The Polestar 4 Aims To Be A $54,900 Electric Comeback Machine

By automotive-mag.com 7 Min Read

The gleaming Polestar 4 made its North American debut today at the 2024 New York International Auto Show (NYIAS). The sleek coupe sibling of the much more expensive Polestar 3 SUV has an MSRP of $54,900 before destination fees for the long-range single-motor variant. That stretches all the way up to $72,000 for the fully loaded long-range dual-motor version.

Until now, the Polestar 2 electric sedan was the Geely-owned brand’s main steed in the U.S. But Polestar hopes to turn things around by adding two new models to its line-up this year, making it a three-car brand. Deliveries of the 3 are expected to begin in the second quarter of 2024, whereas the 4 will hit the roads in the fourth quarter. Test drives will begin before the official launch dates for both EVs.

In terms of price and positioning, the 4 slots between its sedan and SUV siblings. The 2 starts just a shade under $50,000 whereas the 3 has a starting MSRP of $73,400. It will lock horns with the Tesla Model Y Performance and Kia EV6 GT among others, but price-wise the 4 is no match to them. It’s much more expensive and that’s what the brand is aiming for—a premium, tech-heavy, and performance-focused offering, CEO Thomas Ingenlath told InsideEVs in an interview ahead of the NYIAS debut of the electric coupe.

Here’s the full pricing of the Polestar 4:

Variant Battery Size (kWh) Preliminary Range (Miles) Horsepower (hp) 0-60 mph (seconds) Price

Long range

Single motor

102 300 272 7.4 $54,900

Long range

Single motor

w/ Pilot Pack

102 300 272 7.4 $56,400

Long range

Single motor

w/ Pro Pack

102 300 272 7.4 $56,900

Long range

Single motor

w/ Plus Pack

102 300 272 7.4 $60,400

Long range

Dual motor w/

standard Pilot

Pack

102 270 544 3.8 $62,900

Long range

Dual motor w/

Pilot and Pro

Pack

102 270 544 3.8 $64,900

Long range

Dual motor w/

Pilot and Plus

Pack

102 270 544 3.8 $68,400

Long range

Dual motor w/

Plus and

Performance

Pack

102 270 544 3.8 $72,900

As you can see, the dual motor variants cost comfortably over $60,000, about $10,000 more expensive than the Model Y Performance, and nearly the same as the Kia EV6 GT all-wheel drive. So it’s not directly competing with any of those cars.

Ingenlath confirmed that Polestar 2 is where the entry point is. “The mass market is not our market. The portfolio that we have starts at the Polestar 2 price level and it goes all the way up to where the Polestar 5 and 6 will be,” he said. “If you go there fine but it’s a completely different game. You have to be clear about the nature of your company and for us, it’s the premium exclusive segment.”

That said, the coupe is based on parent company Geely’s Sustainable Experience Architecture (SEA) that it shares with the Zeekr 001 and the Volvo EX30. The single-motor versions are rated for 272 horsepower and 253 pound-feet of torque, accelerating from naught to 60 miles per hour in 7.4 seconds.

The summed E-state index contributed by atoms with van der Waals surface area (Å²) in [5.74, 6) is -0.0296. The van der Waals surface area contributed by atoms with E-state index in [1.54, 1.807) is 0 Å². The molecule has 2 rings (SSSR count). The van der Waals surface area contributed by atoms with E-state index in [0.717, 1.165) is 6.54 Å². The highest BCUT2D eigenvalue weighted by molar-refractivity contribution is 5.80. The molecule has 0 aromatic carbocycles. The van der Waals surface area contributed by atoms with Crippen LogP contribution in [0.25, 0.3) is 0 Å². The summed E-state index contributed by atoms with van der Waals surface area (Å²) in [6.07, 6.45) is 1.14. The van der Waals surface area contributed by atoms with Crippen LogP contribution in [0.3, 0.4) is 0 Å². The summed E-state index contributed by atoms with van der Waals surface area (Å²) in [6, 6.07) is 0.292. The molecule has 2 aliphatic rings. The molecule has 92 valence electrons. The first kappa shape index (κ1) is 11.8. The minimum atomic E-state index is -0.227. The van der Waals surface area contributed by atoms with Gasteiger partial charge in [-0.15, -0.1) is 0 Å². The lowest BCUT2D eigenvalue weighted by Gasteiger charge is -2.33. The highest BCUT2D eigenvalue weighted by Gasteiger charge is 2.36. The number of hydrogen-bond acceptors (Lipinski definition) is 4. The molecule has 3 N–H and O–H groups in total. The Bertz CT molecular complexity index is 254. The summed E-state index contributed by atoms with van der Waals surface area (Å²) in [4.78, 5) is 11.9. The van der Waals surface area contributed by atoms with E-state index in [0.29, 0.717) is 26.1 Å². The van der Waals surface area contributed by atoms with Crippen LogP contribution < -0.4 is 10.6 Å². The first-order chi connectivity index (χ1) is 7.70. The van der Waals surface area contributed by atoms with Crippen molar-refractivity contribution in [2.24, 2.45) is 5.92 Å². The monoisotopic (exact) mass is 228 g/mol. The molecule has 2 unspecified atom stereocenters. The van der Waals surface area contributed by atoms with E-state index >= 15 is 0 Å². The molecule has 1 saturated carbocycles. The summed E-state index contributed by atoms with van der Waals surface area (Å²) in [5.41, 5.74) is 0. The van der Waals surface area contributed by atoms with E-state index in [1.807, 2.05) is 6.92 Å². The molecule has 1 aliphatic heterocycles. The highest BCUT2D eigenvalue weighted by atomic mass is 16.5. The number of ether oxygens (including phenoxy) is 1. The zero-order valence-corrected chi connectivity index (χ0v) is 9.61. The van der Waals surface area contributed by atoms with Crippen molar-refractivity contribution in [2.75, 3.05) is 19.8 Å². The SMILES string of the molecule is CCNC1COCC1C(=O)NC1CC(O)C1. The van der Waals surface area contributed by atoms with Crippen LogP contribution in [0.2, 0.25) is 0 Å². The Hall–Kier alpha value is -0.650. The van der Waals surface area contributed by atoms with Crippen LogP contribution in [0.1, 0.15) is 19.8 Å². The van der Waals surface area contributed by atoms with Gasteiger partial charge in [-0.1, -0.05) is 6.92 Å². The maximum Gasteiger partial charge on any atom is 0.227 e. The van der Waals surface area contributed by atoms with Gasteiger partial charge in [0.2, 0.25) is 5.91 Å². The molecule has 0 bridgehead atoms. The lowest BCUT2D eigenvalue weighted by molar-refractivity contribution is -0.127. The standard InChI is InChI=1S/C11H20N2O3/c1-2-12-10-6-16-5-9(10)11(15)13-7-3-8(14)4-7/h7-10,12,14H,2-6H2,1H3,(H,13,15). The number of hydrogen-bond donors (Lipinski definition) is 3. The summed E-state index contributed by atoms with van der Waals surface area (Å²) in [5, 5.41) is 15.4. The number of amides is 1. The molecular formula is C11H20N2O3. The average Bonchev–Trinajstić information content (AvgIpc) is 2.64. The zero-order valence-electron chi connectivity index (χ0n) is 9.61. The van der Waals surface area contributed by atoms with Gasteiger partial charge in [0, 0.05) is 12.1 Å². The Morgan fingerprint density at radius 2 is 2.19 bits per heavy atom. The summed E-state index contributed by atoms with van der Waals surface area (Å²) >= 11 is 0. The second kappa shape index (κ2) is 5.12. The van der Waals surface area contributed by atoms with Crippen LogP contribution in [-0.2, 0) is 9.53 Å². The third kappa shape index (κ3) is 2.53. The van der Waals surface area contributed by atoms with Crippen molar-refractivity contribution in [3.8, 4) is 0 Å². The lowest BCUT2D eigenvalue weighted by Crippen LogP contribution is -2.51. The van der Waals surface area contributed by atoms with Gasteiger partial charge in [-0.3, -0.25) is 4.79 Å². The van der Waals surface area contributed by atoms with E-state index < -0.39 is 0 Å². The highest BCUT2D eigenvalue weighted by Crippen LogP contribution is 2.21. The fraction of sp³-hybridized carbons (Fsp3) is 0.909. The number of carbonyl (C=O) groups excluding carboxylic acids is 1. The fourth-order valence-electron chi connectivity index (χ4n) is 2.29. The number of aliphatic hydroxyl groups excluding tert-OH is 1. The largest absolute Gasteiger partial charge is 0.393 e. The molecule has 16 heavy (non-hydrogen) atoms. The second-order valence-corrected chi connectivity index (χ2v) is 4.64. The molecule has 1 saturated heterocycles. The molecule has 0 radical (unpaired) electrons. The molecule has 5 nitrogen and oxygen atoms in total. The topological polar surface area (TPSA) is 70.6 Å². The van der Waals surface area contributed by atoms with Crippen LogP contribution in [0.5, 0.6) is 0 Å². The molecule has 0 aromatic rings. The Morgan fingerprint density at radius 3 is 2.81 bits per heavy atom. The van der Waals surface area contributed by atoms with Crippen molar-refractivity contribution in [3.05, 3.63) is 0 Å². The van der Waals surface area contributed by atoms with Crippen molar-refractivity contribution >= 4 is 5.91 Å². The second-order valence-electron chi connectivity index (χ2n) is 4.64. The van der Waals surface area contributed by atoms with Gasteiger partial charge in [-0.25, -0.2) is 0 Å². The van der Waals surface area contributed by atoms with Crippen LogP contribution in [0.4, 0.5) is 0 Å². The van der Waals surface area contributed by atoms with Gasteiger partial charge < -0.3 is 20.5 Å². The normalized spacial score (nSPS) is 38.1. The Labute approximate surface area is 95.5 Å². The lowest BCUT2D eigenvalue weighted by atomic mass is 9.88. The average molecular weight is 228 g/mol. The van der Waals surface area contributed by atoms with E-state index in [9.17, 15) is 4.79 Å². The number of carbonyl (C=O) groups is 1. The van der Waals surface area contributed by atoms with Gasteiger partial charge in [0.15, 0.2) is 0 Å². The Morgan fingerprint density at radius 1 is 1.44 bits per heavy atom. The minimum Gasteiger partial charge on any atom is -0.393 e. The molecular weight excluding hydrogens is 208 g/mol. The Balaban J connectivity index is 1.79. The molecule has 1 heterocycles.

The dual-motor versions are where things turn spicy. Polestar says this is their fastest EV, accelerating to 60 mph in a sprightly 3.8 seconds thanks to 544 hp and 506 lb-ft from the twin motors.

All variants are powered by the same 102-kilowatt-hour battery, allowing an estimated 300 miles of range with the single motor, and 270 miles with dual motors. Both figures are early estimates subject to change in the coming months. Maximum charging speed is 200 kilowatts—not a benchmark by any means, but it should juice up fairly quickly if it charges consistently at a high charging curve.

Things haven’t been smooth for Polestar lately, as for every other EV upstart. In 2023, when most brands saw explosive growth in their EV sales, Polestar struggled. Its global sales only grew 6% with about 54,600 models sold. Volvo, on the other hand, had a record year with more than double the BEV sales.

In February 2023, Volvo stopped funding Polestar to focus on its own projects. The announcement at the time stated that parent company Geely was now the “significant” new shareholder in Polestar. On a positive note, Polestar secured nearly $1 billion in funding from a dozen international banks last month.

Polestar requires about $1.3 billion in funding to break even by 2025, which means it’s still about $350 million short. However, it seems to have the backing of Geely should things go south. It announced early this year that Geely Holdings Sweden intends to “participate in future financing activities when required.”

Moreover, a diversified portfolio of EVs, which now includes a sedan, SUV and a crossover-coupe mix, should also contribute to future growth. So the 4 might not be Polestar’s most affordable EV, but it certainly has a role in rescuing the company from its past struggles. How it will perform on that front is something we’ll know soon.

“2024 is a very crucial year for us. It will be completely different picture when we get into the second half of 2024 when the 3 and 4 are delivered to customers. We will see how Q3 and Q4 pass. Quarter four will be very defining,” Ingenlath told InsideEVs.

The order book for the 4 opens next month. The coupe is currently manufactured at Geely’s plant in Hangzhou Bay, China, and beginning in 2025, models for the North American and domestic South Korean markets will be made under contract manufacturing at Renault’s plant in Busan, South Korea.

Stay tuned as we’re bringing you more scoops about Polestar and other brands from the New York International Auto Show.

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